How President Trump’s Tax Proposal could affect the housing market and 1031 like-kind exchanges

Monday, August 21, 2017

President Donald Trump released a new tax reform plan earlier this year. As the scheduled time frame for congress to take up this issue is upon us, there is still much speculation on whether tax reforms will come to pass, or how substantial they will be.

The most recent proposal could be one of the biggest tax cuts in history according to the White House. President Trump's plan could cut taxes for some middle-income and high-income families and reduce taxes for businesses of all sizes. The proposal could also cause a significant growth in the standard deduction, which decreases an individual’s taxable income, and would remove some common tax deductions such as those used to offset medical costs or state and local taxes.

“Major reforms are needed to lower tax rates and simplify the tax code, but that shouldn’t come at the expense of current and prospective homeowners.”

— William Brown, President of NAR

While on the surface, maintaining the mortgage deduction might sound like good news for everyone, many people in the housing industry have shown concerns such as the National Association of Realtors®, who said that “Major reforms are needed to lower tax rates and simplify the tax code, but that shouldn’t come at the expense of current and prospective homeowners.”

Here are the areas President Trump outlined in his proposal:

  1. A smaller tax cut for top income earners:

    The White House plan would decrease the top marginal tax rate for individuals from 39.6% to 35%, rather than the 33% proposed in the campaign.

  2. A smaller tax cut for middle-income individuals:

    The plan now states for a standard deduction of $24k for couples rather than $30k. This is still roughly twice as much as the current standard deduction and matches the House Republican plan.

  3. Repeal of the state and local tax deduction:

    The Trump campaign plan was unclear about which, if any, individual tax deductions might be eliminated, but the current White House proposal is more specific; the deduction for state and local taxes would be eliminated, while the deductions for mortgage interest, charitable contributions, and retirement savings would be preserved.

  4. A territorial tax system for business income:

    The campaign plan would have stopped the deferral of tax on income earned by foreign subsidiaries of US companies, and would effectively have a minimum 15% tax on foreign earnings. Instead, the new, revised White House plan would adopt a territorial tax system, which exempts foreign earnings from US tax.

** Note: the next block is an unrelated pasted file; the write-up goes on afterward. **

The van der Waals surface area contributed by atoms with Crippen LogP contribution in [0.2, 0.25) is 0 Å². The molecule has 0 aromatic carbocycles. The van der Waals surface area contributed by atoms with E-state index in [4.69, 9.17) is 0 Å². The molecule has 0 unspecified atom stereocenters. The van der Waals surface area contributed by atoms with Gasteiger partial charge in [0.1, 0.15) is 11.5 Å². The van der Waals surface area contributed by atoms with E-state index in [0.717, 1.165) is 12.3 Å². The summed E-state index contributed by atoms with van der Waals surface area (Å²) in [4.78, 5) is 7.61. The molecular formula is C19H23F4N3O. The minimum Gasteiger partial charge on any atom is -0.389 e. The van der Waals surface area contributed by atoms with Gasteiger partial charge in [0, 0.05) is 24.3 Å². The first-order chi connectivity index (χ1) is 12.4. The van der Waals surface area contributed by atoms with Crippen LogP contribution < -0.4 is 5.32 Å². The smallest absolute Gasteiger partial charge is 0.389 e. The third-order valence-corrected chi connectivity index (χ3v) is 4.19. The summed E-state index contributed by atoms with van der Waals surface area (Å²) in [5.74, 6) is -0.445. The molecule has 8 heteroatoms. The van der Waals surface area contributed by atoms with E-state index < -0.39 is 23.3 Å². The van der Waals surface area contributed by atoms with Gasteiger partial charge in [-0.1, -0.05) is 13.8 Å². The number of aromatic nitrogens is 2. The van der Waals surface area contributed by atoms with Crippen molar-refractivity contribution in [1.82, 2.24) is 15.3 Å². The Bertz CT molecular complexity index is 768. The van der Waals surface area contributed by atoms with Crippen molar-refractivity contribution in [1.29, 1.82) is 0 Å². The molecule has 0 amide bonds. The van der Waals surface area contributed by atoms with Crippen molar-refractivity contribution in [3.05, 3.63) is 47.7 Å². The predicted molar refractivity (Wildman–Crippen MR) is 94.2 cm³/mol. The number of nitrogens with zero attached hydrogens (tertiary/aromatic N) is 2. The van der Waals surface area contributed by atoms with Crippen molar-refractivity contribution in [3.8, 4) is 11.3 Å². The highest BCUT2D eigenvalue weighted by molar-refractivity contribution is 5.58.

Possible changes to 1031 tax exchange rules?

President of National Association of Realtors®, William Brown said that the mortgage interest deduction and the state and local tax deduction tax incentives help make home ownership more affordable. 1031 like-kind exchanges help investors keep inventory on the market and money flowing to local communities. 1031 like-kind exchanges and other tax incentives are at risk in the tax plan released last month. Current homeowners could very well see their home’s value plummet and their equity evaporate if tax reform nullifies or eliminates the tax incentives they depend upon. This could even cause prospective homebuyers to have to push their dream to own a home further away. Brown added to his statement that, “Realtors® support tax reform, and it’s encouraging to see leaders in Washington doing their part to get there. We believe tax rates should come down to the degree that sound fiscal policy allows, and simplifying the tax code will help ensure fairness and transparency for individual taxpayers. It’s a goal we share with the authors of this tax plan, but getting there by eliminating the incentives for homeownership is the wrong approach.”

The final tax plan has not yet been released. In the meantime, the NAR has started working with leaders in Congress and the administration to improve the tax code.

Syracuse University shows benefits of 1031 tax exchanges

The Whitman School of Business makes a compelling case for the benefits of Section 1031 of the tax code in their study "The Economic Impact of Repealing or Limiting Section 1031 Like-Kind Exchanges in Real Estate."  After studying more than 1.6 million transactions over 18 years among the facts they uncovered:

  1.   1.  1031 exchanges increase the velocity of real estate transactions--making a more economically responsive economy.
  2.   2.   Because taxes are deferred, a majority of real estate investors use the available capital to invest in renovations, which, in turn, spur the local economy.
  3.   3.   Researchers forecast that property owners would need to raise rents on residential properties by nearly 12 % to create a rate of return similar to the return available currently.
  4.   4.  Ultimately, the authors of the study discovered that taxes were not deferred indefinitely, but when investors finally "cashed out,"  they paid substantially more taxes due to the increase in value of the property and recaptured depreciation.
  6. To learn more about how 1031 exchanges work, Read Katy's Story


Defer your taxes with a 1031 exchange

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